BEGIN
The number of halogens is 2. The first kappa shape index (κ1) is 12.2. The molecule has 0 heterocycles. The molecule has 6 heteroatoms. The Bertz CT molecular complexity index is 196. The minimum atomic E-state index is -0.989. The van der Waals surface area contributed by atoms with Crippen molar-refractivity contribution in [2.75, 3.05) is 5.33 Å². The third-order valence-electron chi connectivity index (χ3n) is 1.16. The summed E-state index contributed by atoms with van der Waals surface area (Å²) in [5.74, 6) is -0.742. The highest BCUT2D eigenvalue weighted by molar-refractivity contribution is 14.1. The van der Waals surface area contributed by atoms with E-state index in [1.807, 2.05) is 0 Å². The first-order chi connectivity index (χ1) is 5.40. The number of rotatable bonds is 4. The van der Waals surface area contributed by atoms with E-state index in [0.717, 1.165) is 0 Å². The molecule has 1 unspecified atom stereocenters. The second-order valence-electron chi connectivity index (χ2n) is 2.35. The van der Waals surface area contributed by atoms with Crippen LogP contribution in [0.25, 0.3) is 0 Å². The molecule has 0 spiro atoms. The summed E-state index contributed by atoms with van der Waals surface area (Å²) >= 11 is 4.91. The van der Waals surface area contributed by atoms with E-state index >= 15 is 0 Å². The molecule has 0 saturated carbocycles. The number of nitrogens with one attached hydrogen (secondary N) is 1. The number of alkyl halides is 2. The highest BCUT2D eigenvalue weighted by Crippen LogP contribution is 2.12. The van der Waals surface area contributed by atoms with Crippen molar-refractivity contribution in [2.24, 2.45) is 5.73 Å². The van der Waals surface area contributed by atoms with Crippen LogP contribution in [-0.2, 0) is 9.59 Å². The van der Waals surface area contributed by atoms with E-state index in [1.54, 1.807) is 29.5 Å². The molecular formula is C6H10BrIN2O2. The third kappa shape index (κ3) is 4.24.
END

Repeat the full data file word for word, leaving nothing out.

The number of halogens is 2. The first kappa shape index (κ1) is 12.2. The molecule has 0 heterocycles. The molecule has 6 heteroatoms. The Bertz CT molecular complexity index is 196. The minimum atomic E-state index is -0.989. The van der Waals surface area contributed by atoms with Crippen molar-refractivity contribution in [2.75, 3.05) is 5.33 Å². The third-order valence-electron chi connectivity index (χ3n) is 1.16. The summed E-state index contributed by atoms with van der Waals surface area (Å²) in [5.74, 6) is -0.742. The highest BCUT2D eigenvalue weighted by molar-refractivity contribution is 14.1. The van der Waals surface area contributed by atoms with E-state index in [1.807, 2.05) is 0 Å². The first-order chi connectivity index (χ1) is 5.40. The number of rotatable bonds is 4. The van der Waals surface area contributed by atoms with E-state index in [0.717, 1.165) is 0 Å². The molecule has 1 unspecified atom stereocenters. The second-order valence-electron chi connectivity index (χ2n) is 2.35. The van der Waals surface area contributed by atoms with Crippen LogP contribution in [0.25, 0.3) is 0 Å². The molecule has 0 spiro atoms. The summed E-state index contributed by atoms with van der Waals surface area (Å²) >= 11 is 4.91. The van der Waals surface area contributed by atoms with E-state index >= 15 is 0 Å². The molecule has 0 saturated carbocycles. The number of nitrogens with one attached hydrogen (secondary N) is 1. The number of alkyl halides is 2. The highest BCUT2D eigenvalue weighted by Crippen LogP contribution is 2.12. The van der Waals surface area contributed by atoms with Crippen molar-refractivity contribution in [2.24, 2.45) is 5.73 Å². The van der Waals surface area contributed by atoms with Crippen LogP contribution in [-0.2, 0) is 9.59 Å². The van der Waals surface area contributed by atoms with E-state index in [1.54, 1.807) is 29.5 Å². The molecular formula is C6H10BrIN2O2. The third kappa shape index (κ3) is 4.24.